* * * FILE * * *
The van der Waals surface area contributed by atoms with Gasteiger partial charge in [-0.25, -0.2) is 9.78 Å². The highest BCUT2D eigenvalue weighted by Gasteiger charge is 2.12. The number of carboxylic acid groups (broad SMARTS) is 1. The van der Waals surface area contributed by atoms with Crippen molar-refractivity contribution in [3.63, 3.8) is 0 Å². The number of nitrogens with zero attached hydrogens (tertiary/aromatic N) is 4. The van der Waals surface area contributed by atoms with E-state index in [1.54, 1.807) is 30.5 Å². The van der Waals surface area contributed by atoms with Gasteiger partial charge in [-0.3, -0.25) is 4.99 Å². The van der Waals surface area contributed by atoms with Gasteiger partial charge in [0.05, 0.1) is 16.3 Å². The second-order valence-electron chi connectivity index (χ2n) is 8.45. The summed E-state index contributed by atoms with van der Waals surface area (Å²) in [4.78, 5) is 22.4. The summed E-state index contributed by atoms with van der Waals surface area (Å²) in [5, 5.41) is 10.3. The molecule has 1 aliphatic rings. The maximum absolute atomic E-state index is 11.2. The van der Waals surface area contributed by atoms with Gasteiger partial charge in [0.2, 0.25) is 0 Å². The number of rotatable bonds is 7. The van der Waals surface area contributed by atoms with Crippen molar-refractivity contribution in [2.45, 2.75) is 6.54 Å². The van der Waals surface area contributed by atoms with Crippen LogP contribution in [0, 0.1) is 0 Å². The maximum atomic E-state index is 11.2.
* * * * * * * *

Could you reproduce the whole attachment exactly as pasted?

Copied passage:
The van der Waals surface area contributed by atoms with Gasteiger partial charge in [-0.25, -0.2) is 9.78 Å². The highest BCUT2D eigenvalue weighted by Gasteiger charge is 2.12. The number of carboxylic acid groups (broad SMARTS) is 1. The van der Waals surface area contributed by atoms with Crippen molar-refractivity contribution in [3.63, 3.8) is 0 Å². The number of nitrogens with zero attached hydrogens (tertiary/aromatic N) is 4. The van der Waals surface area contributed by atoms with E-state index in [1.54, 1.807) is 30.5 Å². The van der Waals surface area contributed by atoms with Gasteiger partial charge in [-0.3, -0.25) is 4.99 Å². The van der Waals surface area contributed by atoms with Gasteiger partial charge in [0.05, 0.1) is 16.3 Å². The second-order valence-electron chi connectivity index (χ2n) is 8.45. The summed E-state index contributed by atoms with van der Waals surface area (Å²) in [4.78, 5) is 22.4. The summed E-state index contributed by atoms with van der Waals surface area (Å²) in [5, 5.41) is 10.3. The molecule has 1 aliphatic rings. The maximum absolute atomic E-state index is 11.2. The van der Waals surface area contributed by atoms with Gasteiger partial charge in [0.2, 0.25) is 0 Å². The number of rotatable bonds is 7. The van der Waals surface area contributed by atoms with Crippen molar-refractivity contribution in [2.45, 2.75) is 6.54 Å². The van der Waals surface area contributed by atoms with Crippen LogP contribution in [0, 0.1) is 0 Å². The maximum atomic E-state index is 11.2.